Amy and Mackenzie

We are sitting at lunch 
when my daughter casually mentions 
that she and her husband are thinking of 
"starting a family".
"We're taking a survey," she says,
half-joking. 

"Do you think I should have a baby?"

"It will change your life," I say,
carefully keeping my tone neutral.

"I know," she says, "no more
sleeping in on weekends, 
no more spontaneous vacations...."

But that is not what I meant at all. 
I look at my daughter,
trying to decide what to tell her. 
I want her to know what she will never 
learn in childbirth classes.

 I want to tell her that the
physical wounds of child
bearing will heal, but that becoming a 
mother will leave her with
 an emotional wound
so raw that she will forever be 
vulnerable.

I consider warning her that she will
never again
read a newspaper without
asking "What if that had been MY child?" 
That every plane crash, 
every
house fire will haunt her. 
That when she sees
pictures of starving children,
she will wonder if anything could be worse 
than watching your child die.

I look at her carefully manicured nails and 
stylish suit and think that no
matter how sophisticated she is, 
becoming a mother
 will reduce her to the
primitive level of a bear protecting her cub.

That an urgent call of "Mom!" will cause her 
to drop a souffle' or her best
crystal without a moment's hesitation.

I feel I should warn her that no matter how 
many years she has invested in
her career, she will be professionally derailed 
by motherhood.

She might arrange for childcare, but one day 
she will be going into an
important business meeting and she will think 
of her baby's sweet smell.

She will have to use every ounce 
of her discipline to keep from running home,
 just to make sure her baby is alright.

I want my daughter to know that everyday 
decisions will no longer be routine. 

That a five year old boy's desire to go to
the men's room rather than
the women's at McDonald's will become a 
major dilemma. That right there, in
the midst of clattering trays and screaming
children, issues of independence
and gender identity will be weighed
against the prospect that a child molester
may be lurking in that restroom.

However decisive she may be at the office, she 
will second-guess herself constantly 
as a mother.

Looking at my attractive daughter, I want to 
assure her that eventually she
will shed the pounds of pregnancy, but she will
never feel the same about herself. 

That her life, now so important, will be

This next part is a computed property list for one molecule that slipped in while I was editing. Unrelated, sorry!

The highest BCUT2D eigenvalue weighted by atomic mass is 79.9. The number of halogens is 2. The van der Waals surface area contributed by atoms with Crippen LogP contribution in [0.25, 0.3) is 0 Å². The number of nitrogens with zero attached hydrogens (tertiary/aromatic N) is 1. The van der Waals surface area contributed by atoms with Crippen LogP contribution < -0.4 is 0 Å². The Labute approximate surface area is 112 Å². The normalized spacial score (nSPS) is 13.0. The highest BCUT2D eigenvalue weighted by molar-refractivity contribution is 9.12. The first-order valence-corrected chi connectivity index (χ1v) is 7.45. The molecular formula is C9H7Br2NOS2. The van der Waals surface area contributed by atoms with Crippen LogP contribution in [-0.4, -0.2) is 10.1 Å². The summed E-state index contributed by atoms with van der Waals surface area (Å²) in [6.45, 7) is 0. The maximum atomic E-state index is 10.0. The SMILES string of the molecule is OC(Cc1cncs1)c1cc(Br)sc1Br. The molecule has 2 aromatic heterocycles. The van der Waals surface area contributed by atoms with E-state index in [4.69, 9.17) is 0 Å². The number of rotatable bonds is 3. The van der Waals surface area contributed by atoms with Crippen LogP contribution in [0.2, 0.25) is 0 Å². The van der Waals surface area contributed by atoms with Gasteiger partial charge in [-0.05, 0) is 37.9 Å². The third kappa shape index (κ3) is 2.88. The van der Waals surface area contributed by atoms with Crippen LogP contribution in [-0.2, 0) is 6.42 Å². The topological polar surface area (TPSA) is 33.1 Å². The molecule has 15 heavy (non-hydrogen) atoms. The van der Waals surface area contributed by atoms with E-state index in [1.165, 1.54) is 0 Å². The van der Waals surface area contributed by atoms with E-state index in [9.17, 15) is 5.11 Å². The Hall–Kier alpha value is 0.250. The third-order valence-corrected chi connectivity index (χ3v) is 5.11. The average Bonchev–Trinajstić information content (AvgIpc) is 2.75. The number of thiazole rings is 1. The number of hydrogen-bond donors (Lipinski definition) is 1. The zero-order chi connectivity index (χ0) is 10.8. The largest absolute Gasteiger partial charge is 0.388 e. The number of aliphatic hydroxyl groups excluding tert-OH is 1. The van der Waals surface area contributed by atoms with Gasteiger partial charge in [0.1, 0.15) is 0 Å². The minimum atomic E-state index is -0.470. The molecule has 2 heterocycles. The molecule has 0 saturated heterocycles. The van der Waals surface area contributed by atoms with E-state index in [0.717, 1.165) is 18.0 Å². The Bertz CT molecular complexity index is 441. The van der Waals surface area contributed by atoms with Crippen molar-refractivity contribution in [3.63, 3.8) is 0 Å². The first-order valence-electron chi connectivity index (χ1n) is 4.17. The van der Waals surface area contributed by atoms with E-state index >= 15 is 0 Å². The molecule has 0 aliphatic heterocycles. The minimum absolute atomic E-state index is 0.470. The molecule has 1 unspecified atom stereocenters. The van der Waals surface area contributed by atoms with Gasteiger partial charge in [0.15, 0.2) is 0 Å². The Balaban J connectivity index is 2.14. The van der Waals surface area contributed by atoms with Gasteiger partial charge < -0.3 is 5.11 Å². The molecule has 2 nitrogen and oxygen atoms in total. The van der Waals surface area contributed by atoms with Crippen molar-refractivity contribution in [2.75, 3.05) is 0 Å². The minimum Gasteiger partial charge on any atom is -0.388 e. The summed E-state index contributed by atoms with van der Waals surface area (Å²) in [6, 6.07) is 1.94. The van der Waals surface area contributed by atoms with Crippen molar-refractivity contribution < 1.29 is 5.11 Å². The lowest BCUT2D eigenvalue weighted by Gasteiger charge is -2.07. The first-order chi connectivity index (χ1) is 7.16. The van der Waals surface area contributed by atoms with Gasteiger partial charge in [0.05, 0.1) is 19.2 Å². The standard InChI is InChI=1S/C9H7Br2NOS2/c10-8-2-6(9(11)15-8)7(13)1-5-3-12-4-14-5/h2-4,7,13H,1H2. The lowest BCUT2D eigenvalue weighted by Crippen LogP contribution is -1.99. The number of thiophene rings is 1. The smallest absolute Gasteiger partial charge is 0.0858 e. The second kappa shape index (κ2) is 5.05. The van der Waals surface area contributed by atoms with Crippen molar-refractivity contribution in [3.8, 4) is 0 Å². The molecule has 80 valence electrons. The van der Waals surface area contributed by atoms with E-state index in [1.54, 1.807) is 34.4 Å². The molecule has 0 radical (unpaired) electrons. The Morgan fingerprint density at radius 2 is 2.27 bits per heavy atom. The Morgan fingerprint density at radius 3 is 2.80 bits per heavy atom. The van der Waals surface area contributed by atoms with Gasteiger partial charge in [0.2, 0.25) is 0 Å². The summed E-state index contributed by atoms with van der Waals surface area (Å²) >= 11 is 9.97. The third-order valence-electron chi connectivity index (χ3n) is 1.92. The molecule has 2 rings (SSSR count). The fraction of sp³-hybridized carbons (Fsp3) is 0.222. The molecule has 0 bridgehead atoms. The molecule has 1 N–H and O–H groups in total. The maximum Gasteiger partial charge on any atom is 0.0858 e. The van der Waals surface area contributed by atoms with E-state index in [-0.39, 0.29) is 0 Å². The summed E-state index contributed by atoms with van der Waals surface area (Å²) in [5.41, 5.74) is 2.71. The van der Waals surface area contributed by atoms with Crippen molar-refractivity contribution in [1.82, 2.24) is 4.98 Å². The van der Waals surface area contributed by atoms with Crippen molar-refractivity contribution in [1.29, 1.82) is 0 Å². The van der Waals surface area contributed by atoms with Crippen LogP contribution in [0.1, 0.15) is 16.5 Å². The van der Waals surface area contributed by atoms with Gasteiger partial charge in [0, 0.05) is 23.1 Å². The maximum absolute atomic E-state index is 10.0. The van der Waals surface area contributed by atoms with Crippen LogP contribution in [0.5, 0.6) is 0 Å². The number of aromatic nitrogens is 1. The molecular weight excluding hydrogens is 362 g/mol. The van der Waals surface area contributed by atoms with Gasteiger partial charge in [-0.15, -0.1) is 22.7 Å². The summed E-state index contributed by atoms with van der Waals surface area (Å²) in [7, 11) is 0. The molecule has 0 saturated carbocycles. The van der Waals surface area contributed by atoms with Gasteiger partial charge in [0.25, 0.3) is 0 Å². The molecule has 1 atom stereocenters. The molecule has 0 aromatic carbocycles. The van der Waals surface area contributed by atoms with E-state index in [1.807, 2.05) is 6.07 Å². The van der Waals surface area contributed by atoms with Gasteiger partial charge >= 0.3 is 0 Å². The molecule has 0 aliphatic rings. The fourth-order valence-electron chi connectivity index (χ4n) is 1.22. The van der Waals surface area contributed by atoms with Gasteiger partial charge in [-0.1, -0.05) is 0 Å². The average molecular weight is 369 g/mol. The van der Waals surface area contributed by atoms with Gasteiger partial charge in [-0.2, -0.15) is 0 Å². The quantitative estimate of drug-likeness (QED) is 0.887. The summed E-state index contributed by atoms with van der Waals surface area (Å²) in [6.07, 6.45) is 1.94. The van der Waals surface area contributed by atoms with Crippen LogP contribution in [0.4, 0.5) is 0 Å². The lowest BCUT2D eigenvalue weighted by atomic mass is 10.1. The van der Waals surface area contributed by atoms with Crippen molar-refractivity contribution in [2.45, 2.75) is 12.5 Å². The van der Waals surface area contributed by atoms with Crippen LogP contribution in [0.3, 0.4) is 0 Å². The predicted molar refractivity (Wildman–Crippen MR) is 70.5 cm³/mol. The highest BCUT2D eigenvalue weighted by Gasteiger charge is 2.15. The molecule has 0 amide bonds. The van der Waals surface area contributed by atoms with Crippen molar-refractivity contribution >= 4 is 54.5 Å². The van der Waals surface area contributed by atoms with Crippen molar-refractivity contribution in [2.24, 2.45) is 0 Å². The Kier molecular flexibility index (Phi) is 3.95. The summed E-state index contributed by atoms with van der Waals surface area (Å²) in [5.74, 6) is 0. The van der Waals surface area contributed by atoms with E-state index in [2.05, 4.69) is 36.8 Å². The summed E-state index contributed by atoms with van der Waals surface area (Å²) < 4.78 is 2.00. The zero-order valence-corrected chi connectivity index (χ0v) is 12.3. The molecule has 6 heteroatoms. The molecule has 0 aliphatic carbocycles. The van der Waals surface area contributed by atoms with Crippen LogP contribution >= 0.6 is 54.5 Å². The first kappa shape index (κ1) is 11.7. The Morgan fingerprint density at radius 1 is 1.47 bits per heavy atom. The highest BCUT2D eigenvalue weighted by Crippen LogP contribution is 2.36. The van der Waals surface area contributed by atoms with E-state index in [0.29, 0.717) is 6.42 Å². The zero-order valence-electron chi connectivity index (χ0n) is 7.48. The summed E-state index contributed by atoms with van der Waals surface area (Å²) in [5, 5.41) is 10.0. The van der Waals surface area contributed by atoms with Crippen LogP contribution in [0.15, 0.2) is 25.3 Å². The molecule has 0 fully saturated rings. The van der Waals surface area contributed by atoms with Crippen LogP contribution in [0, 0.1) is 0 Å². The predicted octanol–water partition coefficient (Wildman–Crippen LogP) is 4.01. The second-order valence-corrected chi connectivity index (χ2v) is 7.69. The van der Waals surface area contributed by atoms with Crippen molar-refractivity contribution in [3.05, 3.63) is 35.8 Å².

of less value to her
once she has a child. That she would give it up 
in a moment to save her
offspring, but will also begin to hope
for more years - not to accomplish
her own dreams, but to watch her child 
accomplish theirs.

I want her to know that a caesarean scar or 
shiny stretch marks will
become badges of honor.

My daughter's relationship
with her husband will change, 
but not in the way she thinks. 
I wish she could understand how much
more you can love a man who is careful to 
powder the baby 
or who never hesitates to play with his child.
I think she should know
that she will fall in love with
him again for reasons she would 
now find very unromantic.

I wish my daughter could sense the bond she 
will feel with women throughout
history who have tried to stop
war, prejudice and drunk driving.

I hope she will understand why I can think
rationally about most issues,
but become temporarily insane when I discuss 
the threat of nuclear war 
to my children's future.

I want to describe to my daughter the 
exhilaration of seeing your child
learn to ride a bike.
I want to capture for her the
belly laugh of a baby who
is touching the soft fur of a dog 
or a cat for the first time. I want her to
taste the joy that is so real,
it actually hurts.

My daughter's quizzical look makes me realize 
that tears have formed in my eyes. 
"You'll never regret it," I finally say.
Then I reach across the
table, squeeze my daughter's hand
and offer a silent prayer for her, 
and for me, 
and for all of the mere mortal  women
who stumble their way into 
this most wonderful of callings. 
This blessed gift from God . . .
that of being a Mother.

~~Author Unknown~~

FOR ALL MOTHERS

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